Having undergone all the above processes, the wash is next drawn from the mash tub into a cistern, and from this it is pumped into the coolers. When the wash has acquired the correct temperature ,viz., from 68° to 78°F., according to the bulk operated upon, it is run down again into the fermenting vats situated on the floor beneath. Ten to twelve pints of liquid or 5^ to 6^ lbs. of dry brewer's yeast are then added for every 220 lbs. of grain; the vat is securely covered, and the contents are left to ferment. The process is complete at the end of four or five days, and if conducted under favorable conditions there should be a yield of about 11 gallons of pure alcohol to every 220 lbs. of grain employed.

There are a number of different methods of mashing, having each its advantages, and applicable to particular varieties of grain.

We will first consider the mashing of the steeped grain in general by one of the older and simpler processes.

The grain to be mashed, which has been ground and steeped as before described, is mixed with malt in the proportion of four to one or even eight to one. In addition, three or four pounds of chaff to every hundred or so pounds of steeped grain should be used.

Mash. Water is then run into the mash tub in the proportion of about 600 gallons to each 60 bushels of grain. Its temperature should be between 120° and 150°F. During the entrance of water, the mass is well stirred so as to cause the whole of the grain to be thoroughly soaked and to prevent the formation of lumps. It is best to add the grain to the water gradually and to stir thoroughly.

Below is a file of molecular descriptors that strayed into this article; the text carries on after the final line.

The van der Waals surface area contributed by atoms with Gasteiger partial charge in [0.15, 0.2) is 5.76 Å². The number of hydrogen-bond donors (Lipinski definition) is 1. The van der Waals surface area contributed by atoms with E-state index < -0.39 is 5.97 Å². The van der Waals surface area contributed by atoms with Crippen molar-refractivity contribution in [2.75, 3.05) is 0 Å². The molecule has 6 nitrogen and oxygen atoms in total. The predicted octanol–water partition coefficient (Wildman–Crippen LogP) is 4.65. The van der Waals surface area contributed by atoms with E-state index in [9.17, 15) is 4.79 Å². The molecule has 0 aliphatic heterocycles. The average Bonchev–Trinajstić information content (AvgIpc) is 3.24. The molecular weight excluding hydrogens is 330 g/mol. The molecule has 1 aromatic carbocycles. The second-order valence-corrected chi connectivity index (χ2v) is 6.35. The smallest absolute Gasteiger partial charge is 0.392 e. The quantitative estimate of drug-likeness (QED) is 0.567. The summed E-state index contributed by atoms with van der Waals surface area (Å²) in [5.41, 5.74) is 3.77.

To this mass about 400 gallons of boiling water is gradually added to keep the temperature at about 145°F. During the addition of the boiling water the mash should be continually stirred so that the action of the water shall be uniform. This operation should last about two and one half hours. The vat should be then covered and left to stand from three-quarters to one hour for saccharification.

Another method of saceharifying is to turn boiling water gradually into the mash tank until the mixture has acquired a temperature of from 140° to 180°F. The mass is thoroughly stirred, and the tub is covered and left to subside for from two to four hours, during which time the temperature should not be allowed to fall below 120°F. A small tub needs more heat than a larger tub, and more heat is required in winter than in summer.

A convenient method of regulating the temperature of the mash tank, would be by a coil of pipes on tile bottom. This would be connected by a two-way cock to a steam boiler and to a source of cold water. Heat should never be carried over 180°F., and the best temperature is from 145° to 165°F.

The greatest effect of the diastase of the malt upon the gelatinized starch is at 131°F. For ungelatinized starch this is not great enough, hence the greater part of tile mashing is carried on at the lower temperature and only towards the end should the temperature be raised to thc maximum 150°F.

Every distiller uses his own judgment as to the amount of the mashing water used, its temperature, the length of time during which the mash rests, and the length of time for saccharification.

Saccharification may be recognized by the following signs: The mash loses its first white mealy look, and changes to dark brown. It also becomes thin and easily stirred. The taste is sweet and its-odor is like that of fresh bread.

Corn and other grain may be mashed conveniently in such an apparatus as that described on page l0, as used for potatoes the steam being introduced under pressure.